Pros and Cons of Neutering a Bernese Mountain Dog

Zack Keithy, our author, is a certified veterinarian technician (UC Blue Ash) for over 6 years (contact him here). The articles written here are based on his expertise and experience, combined with a review by our expert vet reviewers including Dr M. Tarantino. Learn more about us here.

If you’re considering whether or not to neuter your Bernese mountain dog, there are both pros and cons to consider.

The most obvious reason for neutering is that it prevents unwanted puppies, reduces the risk of certain diseases and cancers, and makes your dog less aggressive around other dogs and humans.

Ultimately, it’s up to you whether you want to neuter your Bernese Mountain Dog or not—but if you do decide to go ahead with it, make sure you take some time beforehand to research what kind of impact it could have on your dog’s overall health!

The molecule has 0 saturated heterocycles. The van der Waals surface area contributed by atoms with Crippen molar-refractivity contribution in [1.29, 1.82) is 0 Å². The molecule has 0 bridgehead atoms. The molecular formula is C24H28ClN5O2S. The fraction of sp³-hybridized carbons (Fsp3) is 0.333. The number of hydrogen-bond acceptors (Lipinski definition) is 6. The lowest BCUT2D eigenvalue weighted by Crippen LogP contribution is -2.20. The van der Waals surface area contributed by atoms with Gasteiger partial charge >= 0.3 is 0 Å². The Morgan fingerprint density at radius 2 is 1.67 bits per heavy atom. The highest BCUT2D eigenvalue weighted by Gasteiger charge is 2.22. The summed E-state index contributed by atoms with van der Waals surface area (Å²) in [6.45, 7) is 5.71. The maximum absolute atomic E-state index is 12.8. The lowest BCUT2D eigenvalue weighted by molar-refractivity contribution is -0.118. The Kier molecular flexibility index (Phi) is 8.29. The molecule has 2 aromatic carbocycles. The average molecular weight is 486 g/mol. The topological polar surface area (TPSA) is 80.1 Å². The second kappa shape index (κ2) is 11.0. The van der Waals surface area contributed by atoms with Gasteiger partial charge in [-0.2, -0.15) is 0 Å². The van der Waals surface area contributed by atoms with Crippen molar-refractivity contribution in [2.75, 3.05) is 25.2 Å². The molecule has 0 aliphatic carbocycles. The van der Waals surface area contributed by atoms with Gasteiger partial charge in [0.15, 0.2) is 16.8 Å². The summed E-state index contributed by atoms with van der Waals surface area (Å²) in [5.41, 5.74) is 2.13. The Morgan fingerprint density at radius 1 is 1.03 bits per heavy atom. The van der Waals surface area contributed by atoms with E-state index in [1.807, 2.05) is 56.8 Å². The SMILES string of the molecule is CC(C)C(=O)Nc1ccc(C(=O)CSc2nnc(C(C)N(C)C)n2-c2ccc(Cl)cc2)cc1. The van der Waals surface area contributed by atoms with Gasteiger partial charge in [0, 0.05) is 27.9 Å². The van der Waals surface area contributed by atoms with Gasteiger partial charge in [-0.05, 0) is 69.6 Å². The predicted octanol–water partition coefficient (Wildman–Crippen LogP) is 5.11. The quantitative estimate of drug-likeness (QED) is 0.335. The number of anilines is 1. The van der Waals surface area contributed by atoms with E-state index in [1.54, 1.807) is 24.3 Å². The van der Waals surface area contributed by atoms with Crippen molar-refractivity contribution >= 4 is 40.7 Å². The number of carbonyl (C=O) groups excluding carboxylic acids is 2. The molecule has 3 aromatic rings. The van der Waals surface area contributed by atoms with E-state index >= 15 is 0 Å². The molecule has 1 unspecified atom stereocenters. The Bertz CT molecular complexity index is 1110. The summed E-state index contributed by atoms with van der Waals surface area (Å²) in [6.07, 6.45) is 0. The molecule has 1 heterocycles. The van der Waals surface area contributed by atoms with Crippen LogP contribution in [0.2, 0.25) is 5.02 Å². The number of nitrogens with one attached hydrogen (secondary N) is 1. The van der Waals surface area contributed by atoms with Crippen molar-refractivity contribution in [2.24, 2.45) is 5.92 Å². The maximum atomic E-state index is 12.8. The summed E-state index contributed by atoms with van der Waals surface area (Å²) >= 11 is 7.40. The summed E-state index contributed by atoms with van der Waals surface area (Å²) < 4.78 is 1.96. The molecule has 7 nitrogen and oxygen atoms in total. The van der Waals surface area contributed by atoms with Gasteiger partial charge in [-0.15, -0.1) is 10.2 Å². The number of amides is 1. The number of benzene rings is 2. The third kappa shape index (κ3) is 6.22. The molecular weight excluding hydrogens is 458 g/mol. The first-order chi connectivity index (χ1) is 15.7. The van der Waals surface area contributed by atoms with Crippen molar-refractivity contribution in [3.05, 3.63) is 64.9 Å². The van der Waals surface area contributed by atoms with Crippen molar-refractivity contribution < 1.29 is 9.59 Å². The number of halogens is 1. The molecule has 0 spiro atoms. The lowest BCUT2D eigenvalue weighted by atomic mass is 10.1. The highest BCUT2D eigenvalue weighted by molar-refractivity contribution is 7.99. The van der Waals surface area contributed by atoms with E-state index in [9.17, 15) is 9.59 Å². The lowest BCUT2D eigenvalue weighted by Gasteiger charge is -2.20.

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Dear Dog Owner

What Happens During Neutering?

The surgical removal of a male animal’s testicles is known as neutering.

This is done to improve behavior and keep reproduction from occurring.

Neutering is possible as early as 8 weeks of age, and it is an important surgery that should only be performed by a veterinarian who has previous experience with this type of procedure.

The testicles are removed during surgery so that sperm production ceases and these glands no longer produce hormones.

This means your pet will not cause any unwanted pregnancies or behavioral changes associated with testosterone production.

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Why Are Dogs Neutered?

The major justification for neutering your dog is to ensure its health and safety, but there are numerous other factors that make this the wisest course of action.